Have you ever heard of the 30 million word gap? In 1995, researchers Betty Hart and Todd Risley released the findings of their intensive multi-year study of 42 families (from a range of socioeconomic backgrounds) and the influence of a child’s early experiences on their vocabulary development. Hart and Risley discovered large differences in language use among different income groups and extrapolated that by the time a low-income child reaches the age of 3 they will have heard 30 million less words than their higher-income peers. These findings were hugely influential (and still are) and helped to shed light on the urgency of early intervention to close these gaps.
Recently, researchers Bruce Fuller, Edward Bein, Yoonjeon Kim and Sophia Rabe-Hesketh studied maternal and home factors that might influence observed differences in cognitive growth (e.g. comprehension of words, memory, vocabulary skills) between young Mexican American children and White children. Fuller and his colleagues noted that at the age of 9 months there were no measurable differences in the cognitive functioning of these two groups of children, but that by 2 years old many of the Mexican American children started to fall behind. These later differences were linked to family income and the mother’s level of education.
These findings reinforce the important role parents play in the development of their children and value of teaching them strategies that promote their children’s learning. That’s why programs such as Abriendo Puertas (Opening Doors) are so promising. Abriendo Puertas is a 10-week parent education program aimed at enhancing Latinos’ parenting practices to support multiple areas of their children’s development and on increasing parent’s leadership and advocacy skills.
Could a program like Abriendo Puertas help reduce the word gap? Yes. And here’s why:
“This class is making us aware that kids are learning. I didn’t used to talk to my children, but if you talk to them you motivate them and they learn. My son is 9 months, and when I say words to him, he starts repeating. Sometimes we think they are too young. It’s very important to talk to them.” ((From a 2014 evaluation of the program conducted by Child Trends.))The curriculum is structured around 10 sessions that focus on issues such as positive discipline practices, children’s language development and parents’ role in the process, reading and choosing appropriate books, health and nutrition, how to choose a high-quality early education program, and leadership/advocacy strategies.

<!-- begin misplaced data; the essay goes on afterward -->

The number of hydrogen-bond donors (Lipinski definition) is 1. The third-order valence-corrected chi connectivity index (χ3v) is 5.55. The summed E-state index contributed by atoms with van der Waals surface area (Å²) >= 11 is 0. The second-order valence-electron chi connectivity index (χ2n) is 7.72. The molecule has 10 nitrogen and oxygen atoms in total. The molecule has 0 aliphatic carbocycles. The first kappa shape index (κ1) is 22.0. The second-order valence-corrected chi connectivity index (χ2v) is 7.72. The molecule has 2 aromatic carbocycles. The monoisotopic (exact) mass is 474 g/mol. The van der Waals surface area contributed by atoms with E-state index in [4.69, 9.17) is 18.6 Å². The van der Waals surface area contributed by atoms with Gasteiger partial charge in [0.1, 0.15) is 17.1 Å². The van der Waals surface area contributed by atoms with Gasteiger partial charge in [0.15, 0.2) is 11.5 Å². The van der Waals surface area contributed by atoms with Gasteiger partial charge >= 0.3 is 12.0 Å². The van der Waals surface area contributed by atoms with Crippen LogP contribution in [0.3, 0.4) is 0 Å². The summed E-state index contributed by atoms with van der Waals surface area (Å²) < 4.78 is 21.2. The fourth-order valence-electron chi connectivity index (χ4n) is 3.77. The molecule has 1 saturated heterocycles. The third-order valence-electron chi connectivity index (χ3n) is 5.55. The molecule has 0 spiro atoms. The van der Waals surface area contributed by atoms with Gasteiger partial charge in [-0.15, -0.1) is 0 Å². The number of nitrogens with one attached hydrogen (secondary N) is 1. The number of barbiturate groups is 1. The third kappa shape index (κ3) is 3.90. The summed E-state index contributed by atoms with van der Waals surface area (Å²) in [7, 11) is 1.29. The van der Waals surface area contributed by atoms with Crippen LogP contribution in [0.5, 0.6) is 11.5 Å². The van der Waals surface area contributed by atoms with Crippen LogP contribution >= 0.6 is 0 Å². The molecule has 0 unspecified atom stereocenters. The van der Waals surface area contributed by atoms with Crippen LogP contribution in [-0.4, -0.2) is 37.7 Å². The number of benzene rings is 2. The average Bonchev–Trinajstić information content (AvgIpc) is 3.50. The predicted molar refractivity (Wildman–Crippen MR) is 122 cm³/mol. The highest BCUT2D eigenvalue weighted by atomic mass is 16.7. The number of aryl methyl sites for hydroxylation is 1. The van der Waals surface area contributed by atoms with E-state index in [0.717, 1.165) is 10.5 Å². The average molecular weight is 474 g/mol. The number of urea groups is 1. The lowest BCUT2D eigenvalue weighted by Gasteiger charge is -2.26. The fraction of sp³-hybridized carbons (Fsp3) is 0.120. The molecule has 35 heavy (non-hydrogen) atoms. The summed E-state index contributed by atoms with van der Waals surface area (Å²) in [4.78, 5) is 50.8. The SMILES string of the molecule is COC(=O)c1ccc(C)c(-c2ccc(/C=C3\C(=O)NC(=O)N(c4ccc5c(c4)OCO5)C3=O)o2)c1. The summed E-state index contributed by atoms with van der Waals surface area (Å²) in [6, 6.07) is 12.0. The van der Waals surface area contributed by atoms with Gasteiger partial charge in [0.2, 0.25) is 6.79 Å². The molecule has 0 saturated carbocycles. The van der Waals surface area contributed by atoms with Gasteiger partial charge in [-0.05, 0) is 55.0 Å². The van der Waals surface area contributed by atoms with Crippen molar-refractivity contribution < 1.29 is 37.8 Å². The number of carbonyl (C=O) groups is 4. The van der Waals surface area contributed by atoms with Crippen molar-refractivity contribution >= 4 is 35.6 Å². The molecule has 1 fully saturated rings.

And did I mention that the lessons are culturally relevant and delivered entirely in Spanish? And that Abriendo Puertas is an additive program focused on growing parents’ skills and knowledge rather than “making them better parents.” And it works!
That’s according to a 2014 evaluation of Abriendo Puertas conducted by Child Trends, geared towards assessing the program’s implementation and impact on parents’ parenting behaviors. All in all, the report found positive results. The program’s implementation was examined via focus groups, observations, and surveys of participants and program facilitators. The report compared outcomes for parents who were randomly assigned to either participate in the program (treatment group) with parents who were were placed on a waitlist (control group).
First, let’s focus on Abriendo Puertas’ impact on participants’ parenting. Parents who participated in the program were more likely to engage in educational activities at home, read to their child, report having learned effective communication and discipline strategies, and believe that the example they set at home matters. But there were also several measures with no discernible differences between parents in the treatment and control groups. For example, views of language (specifically bilingualism) and learning were not significantly different among parents. Nor were there differences in health habits and behaviors.
Why didn’t the program have a measurable impact on more aspects of parent behaviors and beliefs? The authors draw on qualitative data collected during their study of the program’s implementation to answer this question. Parents in the treatment group reported that they already knew about the benefits of bilingualism, “In their [children’s] school they tell you, ‘two languages opens your doors’...or they tell you in other programs, or in TV ads.” Relatedly, parents received information on children’s learning from doctors, social service or other programs such as First 5 Los Angeles (the study was conducted in Los Angeles). Which is to say that parents’ knowledge about bilingualism may have already been relatively strong across both groups before the treatment group enrolled in Abriendo Puertas.
Their findings in regard to health behaviors were even more interesting. Parents again noted that they received basic information about health and nutrition from sources such as the Women and Infant Care (WIC) program or Michelle Obama’s Let’s Move initiative. Some participants stated that healthy behaviors were “expensive and not practical.” One parent even noted that “Everyone knows that you need to eat well and that you need to exercise. Nobody thinks otherwise. [But]I don’t think in . . . a two-hour session you’re going to be able to change those habits.”
Program implementation and impact often go hand-in-hand. Program facilitators commented that there was not a sufficient amount of time to go in-depth on many of the topics and they sometimes left out parts of the curriculum. Which is as good a reminder as any of the role program evaluation should play in program improvement.
But even if it’s not perfect, Abriendo Puertas is providing Latino parents with a comfortable place to learn about their children’s development and consider their own parenting practices.
Note: This post is part of New America’s Dual Language Learners National Work Group. Click here for more information on this team’s work."